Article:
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Ethics by Design: Ethical Considerations in Engineering

Ethics by Design: Ethical Considerations in Engineering

Balancing the desire to do what is right, profitable and necessary often involves as many ethical questions as legal ones. For the design industry in particular, where nearly every business decision touches upon issues of public safety, ethical issues are even more high-stakes. Indeed, ethical issues often arise at the intersection of cost, client needs and safety considerations. And business ethics also comes into play; issues between and among project participants-engineers, contractors, owners and design professionals-and certification concerns such as the proper use of an engineer’s seal. Conflicts of interest are another area rife with ethical considerations, such as whether the acceptance of a gift can influence an engineer’s independent professional judgment, or whether certain fees or budgets are too low to properly address life safety concerns. At the end of the day, every ethical challenge must be viewed through the lens of protection; that is, design professionals must first work to protect public health, safety and welfare.

The National Society of Professional Engineers authors the primary source of guidance through its Code of Ethics for Engineers. Pursuant to the Code, Engineers must perform their services under a standard of professional care that requires adherence to the highest principles of honesty, impartiality, fairness and equity. Engineers should be familiar with, and regularly consult, all provisions of the Code. Examples of such issues directly covered by the Code include-when an engineer has a responsibility to report non-compliance by a contractor, and when it is proper for an engineer to replace another engineer on a project, as well as the steps that must be followed to do so. With respect to health and safety concerns, the Code sets forth how to navigate the see-something-say-something principle, in other words what to report to clients and any relevant regulatory authorities.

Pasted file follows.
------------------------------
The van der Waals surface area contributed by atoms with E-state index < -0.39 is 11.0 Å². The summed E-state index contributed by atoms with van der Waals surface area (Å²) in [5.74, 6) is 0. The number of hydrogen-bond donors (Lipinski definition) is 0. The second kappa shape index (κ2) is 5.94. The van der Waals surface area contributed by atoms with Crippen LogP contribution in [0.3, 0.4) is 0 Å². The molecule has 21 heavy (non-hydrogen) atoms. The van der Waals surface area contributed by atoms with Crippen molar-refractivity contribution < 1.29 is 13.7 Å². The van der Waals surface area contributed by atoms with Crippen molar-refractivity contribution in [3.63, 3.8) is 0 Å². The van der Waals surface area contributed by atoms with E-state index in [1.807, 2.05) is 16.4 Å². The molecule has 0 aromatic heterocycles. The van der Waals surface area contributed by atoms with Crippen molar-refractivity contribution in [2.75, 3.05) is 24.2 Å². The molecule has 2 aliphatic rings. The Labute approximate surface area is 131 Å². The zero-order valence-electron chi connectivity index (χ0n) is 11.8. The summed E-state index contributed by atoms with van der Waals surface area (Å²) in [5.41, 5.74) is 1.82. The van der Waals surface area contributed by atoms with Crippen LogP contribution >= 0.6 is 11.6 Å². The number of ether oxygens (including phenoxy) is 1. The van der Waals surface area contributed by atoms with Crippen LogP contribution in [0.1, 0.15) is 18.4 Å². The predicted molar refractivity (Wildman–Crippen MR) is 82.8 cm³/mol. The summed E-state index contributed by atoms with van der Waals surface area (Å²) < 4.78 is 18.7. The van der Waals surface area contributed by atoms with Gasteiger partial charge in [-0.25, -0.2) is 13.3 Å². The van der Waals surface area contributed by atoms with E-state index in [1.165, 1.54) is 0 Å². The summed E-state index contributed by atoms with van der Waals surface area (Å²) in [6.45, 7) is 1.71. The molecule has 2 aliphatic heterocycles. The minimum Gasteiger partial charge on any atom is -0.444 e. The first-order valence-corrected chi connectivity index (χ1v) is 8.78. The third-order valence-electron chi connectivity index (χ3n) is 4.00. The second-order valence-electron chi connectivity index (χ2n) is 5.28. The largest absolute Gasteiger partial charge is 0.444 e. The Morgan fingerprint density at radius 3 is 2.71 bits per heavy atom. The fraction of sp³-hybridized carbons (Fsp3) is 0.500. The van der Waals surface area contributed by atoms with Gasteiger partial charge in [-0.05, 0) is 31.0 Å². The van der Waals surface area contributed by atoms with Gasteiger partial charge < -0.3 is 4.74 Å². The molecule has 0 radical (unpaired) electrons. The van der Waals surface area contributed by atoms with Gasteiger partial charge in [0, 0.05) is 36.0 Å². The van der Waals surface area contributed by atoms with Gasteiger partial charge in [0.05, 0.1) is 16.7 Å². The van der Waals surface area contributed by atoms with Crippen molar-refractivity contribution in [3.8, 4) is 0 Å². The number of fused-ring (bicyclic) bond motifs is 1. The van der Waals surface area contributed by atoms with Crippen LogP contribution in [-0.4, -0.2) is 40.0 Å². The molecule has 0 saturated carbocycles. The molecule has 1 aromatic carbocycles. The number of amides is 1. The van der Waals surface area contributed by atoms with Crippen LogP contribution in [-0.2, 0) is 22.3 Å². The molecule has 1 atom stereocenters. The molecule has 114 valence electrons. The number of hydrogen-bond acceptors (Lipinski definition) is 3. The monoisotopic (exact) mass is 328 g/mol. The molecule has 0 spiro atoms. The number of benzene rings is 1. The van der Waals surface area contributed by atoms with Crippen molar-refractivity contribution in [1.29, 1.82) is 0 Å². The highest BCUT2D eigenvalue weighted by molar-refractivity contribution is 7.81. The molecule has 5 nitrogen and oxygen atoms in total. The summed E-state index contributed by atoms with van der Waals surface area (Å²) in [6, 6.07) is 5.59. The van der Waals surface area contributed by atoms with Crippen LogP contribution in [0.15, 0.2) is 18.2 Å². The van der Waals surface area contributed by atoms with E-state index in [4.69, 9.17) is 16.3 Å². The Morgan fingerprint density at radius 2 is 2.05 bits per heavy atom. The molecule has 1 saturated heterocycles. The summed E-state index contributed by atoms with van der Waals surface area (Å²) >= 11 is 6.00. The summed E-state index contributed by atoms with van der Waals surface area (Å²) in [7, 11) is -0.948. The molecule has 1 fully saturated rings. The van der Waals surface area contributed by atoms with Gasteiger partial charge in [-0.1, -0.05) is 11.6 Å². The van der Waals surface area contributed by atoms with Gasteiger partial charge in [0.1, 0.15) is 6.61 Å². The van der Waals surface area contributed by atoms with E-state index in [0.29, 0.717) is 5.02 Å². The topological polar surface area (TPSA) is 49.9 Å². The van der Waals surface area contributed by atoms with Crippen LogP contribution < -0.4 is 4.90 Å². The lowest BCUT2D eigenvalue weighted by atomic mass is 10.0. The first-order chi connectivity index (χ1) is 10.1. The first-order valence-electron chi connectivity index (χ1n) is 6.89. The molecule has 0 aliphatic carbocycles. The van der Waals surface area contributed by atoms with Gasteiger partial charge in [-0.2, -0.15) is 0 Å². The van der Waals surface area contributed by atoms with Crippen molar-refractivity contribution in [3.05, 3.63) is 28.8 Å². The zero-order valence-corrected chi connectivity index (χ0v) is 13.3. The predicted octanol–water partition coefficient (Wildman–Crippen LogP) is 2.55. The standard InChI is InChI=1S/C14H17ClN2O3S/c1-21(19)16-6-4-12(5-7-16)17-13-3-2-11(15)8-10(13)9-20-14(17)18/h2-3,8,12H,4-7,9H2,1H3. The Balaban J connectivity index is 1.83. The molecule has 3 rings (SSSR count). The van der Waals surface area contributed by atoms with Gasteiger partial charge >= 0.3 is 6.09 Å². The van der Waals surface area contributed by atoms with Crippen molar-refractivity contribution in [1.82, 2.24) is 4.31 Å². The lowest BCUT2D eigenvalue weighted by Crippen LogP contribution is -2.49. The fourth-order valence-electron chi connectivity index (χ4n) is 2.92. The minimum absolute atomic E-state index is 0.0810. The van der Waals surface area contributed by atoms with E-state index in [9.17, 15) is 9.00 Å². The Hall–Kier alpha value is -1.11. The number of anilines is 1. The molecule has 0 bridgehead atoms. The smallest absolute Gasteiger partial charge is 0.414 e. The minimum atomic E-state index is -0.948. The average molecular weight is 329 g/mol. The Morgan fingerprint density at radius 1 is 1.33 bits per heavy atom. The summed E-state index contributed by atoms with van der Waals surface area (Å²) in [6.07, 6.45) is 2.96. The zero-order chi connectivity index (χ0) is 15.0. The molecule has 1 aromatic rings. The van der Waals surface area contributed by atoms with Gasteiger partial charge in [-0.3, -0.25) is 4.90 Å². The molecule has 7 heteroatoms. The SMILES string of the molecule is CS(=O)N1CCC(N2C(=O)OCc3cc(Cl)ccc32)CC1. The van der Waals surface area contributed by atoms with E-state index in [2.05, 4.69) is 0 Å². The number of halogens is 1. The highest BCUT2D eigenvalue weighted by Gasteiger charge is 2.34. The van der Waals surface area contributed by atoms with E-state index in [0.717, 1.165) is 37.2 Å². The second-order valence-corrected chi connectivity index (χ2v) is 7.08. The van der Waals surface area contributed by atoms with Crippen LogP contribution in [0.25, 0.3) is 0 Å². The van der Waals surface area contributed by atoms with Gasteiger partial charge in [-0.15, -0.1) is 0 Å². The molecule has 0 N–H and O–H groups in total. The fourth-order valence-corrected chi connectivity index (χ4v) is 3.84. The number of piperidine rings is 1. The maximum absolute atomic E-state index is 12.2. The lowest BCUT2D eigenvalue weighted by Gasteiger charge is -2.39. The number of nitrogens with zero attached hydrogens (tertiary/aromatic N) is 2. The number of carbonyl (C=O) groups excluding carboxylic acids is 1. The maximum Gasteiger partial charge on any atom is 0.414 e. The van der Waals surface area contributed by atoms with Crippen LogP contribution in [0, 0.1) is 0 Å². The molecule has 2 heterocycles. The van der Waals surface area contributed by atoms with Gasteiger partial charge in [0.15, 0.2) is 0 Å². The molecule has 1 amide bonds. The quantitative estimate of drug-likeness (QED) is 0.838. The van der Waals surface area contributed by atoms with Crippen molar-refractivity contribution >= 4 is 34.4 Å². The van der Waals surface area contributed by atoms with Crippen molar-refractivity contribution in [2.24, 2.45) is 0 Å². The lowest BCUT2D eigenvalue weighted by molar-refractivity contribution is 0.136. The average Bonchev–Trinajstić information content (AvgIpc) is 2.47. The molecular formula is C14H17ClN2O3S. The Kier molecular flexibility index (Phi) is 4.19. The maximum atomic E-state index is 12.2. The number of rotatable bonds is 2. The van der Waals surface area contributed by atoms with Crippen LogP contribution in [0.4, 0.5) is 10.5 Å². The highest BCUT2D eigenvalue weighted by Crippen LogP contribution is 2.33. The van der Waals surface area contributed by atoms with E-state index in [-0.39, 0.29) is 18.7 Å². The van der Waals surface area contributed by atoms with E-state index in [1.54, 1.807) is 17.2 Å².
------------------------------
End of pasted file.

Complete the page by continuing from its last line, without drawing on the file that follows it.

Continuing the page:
In accordance with its import, the Code is substantial. And some industry professionals may struggle with its application in certain areas or circumstances. We can help. For the benefit of our clients and friends, we have hosted programs to outline the many ethical issues at play in the design and construction industry. These programs put the Code into practice and offer participants the opportunity to examine how the guidelines apply to real-world experience. If you have questions on a particular issue or would like to explore a lunch & learn program at your place of business, feel free to contact us.